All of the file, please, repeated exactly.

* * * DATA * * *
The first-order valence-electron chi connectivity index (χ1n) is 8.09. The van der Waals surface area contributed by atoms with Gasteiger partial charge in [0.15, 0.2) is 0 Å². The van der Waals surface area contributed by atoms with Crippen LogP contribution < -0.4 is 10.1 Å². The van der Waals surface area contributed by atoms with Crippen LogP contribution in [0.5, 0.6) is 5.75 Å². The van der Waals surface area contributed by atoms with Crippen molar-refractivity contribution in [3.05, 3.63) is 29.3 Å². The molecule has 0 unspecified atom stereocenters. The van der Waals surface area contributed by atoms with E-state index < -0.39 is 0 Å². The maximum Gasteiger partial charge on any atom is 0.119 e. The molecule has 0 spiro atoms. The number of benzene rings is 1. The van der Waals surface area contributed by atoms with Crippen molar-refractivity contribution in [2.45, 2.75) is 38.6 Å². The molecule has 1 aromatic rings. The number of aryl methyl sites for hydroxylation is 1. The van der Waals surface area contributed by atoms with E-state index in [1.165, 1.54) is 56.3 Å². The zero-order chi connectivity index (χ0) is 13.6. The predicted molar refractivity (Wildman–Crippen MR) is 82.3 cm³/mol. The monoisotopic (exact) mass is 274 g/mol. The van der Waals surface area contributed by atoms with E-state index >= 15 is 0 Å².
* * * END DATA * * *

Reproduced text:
The first-order valence-electron chi connectivity index (χ1n) is 8.09. The van der Waals surface area contributed by atoms with Gasteiger partial charge in [0.15, 0.2) is 0 Å². The van der Waals surface area contributed by atoms with Crippen LogP contribution < -0.4 is 10.1 Å². The van der Waals surface area contributed by atoms with Crippen LogP contribution in [0.5, 0.6) is 5.75 Å². The van der Waals surface area contributed by atoms with Crippen molar-refractivity contribution in [3.05, 3.63) is 29.3 Å². The molecule has 0 unspecified atom stereocenters. The van der Waals surface area contributed by atoms with E-state index < -0.39 is 0 Å². The maximum Gasteiger partial charge on any atom is 0.119 e. The molecule has 0 spiro atoms. The number of benzene rings is 1. The van der Waals surface area contributed by atoms with Crippen molar-refractivity contribution in [2.45, 2.75) is 38.6 Å². The molecule has 1 aromatic rings. The number of aryl methyl sites for hydroxylation is 1. The van der Waals surface area contributed by atoms with E-state index in [1.165, 1.54) is 56.3 Å². The zero-order chi connectivity index (χ0) is 13.6. The predicted molar refractivity (Wildman–Crippen MR) is 82.3 cm³/mol. The monoisotopic (exact) mass is 274 g/mol. The van der Waals surface area contributed by atoms with E-state index >= 15 is 0 Å².